A worker carries sacks of rice over his head as he walks past piles of different brands of rice for sale, at a market in Manila.
The Philippines has recorded better-than-expected annual growth in the October-December quarter, helped by rise in government spending, strong domestic demand and investment.
Fourth quarter GDP rose to 6.8 percent from a year earlier, according to data released by Philippines' economic planning agency but at slower pace than the revised annual growth of 7.2 percent in the September quarter. Most analysts expected a 6.4 percent expansion.
The economy grew 6.6 percent in 2012 beating the government target of five to six percent growth aided by a "substantial improvement" in the manufacturing and construction sector. The economy grew 3.9 percent in the previous year.
"It is our immediate task to put in place policies and implement programmes that will sustain our economy's growth over the medium term," said Arsenio Balisacan, economic planning secretary.
"We shall continue planting the seeds of a structural transformation in our economy to make it more investment- and industry-led".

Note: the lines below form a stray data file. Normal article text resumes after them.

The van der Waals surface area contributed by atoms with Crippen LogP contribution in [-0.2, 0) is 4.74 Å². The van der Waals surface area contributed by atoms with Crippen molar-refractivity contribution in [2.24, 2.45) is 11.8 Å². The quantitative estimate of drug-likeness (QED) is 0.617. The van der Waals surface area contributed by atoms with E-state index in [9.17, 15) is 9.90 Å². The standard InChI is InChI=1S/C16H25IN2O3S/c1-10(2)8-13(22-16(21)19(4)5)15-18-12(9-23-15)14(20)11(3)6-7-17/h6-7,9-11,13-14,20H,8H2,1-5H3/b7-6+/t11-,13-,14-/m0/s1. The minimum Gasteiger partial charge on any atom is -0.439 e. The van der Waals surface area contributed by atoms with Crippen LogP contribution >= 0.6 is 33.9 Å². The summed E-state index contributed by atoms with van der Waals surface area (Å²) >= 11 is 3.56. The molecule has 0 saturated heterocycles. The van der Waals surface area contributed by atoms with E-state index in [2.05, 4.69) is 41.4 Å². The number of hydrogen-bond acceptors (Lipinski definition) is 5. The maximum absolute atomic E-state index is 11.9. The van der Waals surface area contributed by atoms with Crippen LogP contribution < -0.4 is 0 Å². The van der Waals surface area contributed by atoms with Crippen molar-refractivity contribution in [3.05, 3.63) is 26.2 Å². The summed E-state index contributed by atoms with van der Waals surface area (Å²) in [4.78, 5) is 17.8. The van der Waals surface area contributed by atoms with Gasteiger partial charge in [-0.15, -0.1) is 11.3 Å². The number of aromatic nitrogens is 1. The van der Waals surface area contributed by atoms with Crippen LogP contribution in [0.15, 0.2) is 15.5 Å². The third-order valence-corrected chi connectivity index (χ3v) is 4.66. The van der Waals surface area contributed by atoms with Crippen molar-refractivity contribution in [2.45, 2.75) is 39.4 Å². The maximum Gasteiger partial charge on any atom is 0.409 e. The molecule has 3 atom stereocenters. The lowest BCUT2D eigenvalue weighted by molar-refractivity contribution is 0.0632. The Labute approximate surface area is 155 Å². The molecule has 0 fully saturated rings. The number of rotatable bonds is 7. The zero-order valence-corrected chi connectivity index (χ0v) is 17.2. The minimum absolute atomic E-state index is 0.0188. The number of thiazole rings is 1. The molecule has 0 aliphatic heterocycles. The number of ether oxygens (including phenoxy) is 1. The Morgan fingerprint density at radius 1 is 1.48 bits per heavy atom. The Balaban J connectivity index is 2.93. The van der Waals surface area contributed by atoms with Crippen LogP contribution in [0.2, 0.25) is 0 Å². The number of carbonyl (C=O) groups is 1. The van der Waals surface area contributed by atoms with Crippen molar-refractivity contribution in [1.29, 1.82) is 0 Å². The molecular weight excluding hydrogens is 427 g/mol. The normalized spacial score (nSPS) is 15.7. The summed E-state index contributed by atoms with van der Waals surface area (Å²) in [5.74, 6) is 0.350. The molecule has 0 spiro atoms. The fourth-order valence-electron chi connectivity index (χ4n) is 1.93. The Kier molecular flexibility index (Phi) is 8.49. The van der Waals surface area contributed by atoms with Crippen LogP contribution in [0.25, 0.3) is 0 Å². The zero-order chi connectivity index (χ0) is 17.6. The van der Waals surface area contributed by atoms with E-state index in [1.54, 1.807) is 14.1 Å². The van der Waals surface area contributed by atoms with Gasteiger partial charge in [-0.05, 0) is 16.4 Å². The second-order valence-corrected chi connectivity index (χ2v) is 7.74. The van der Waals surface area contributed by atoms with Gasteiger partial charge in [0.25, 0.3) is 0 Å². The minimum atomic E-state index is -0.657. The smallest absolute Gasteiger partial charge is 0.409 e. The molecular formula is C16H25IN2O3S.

President Benigno Acquino who took office in 2010, hopes to achieve economic growth of 8.5 percent by 2016. The World Bank predicts the Philippines to grow by 6.2 percent in 2013 and 6.4 percent next year.
A series of measures introduced by the president to reduce corruption, curb the budget deficit and increase the government spending has helped the Southeast Asian nation to cushion the impact of global economic slowdown.
The country's central bank also had cut interest rates four times in 2012 in order to boost sustained growth.
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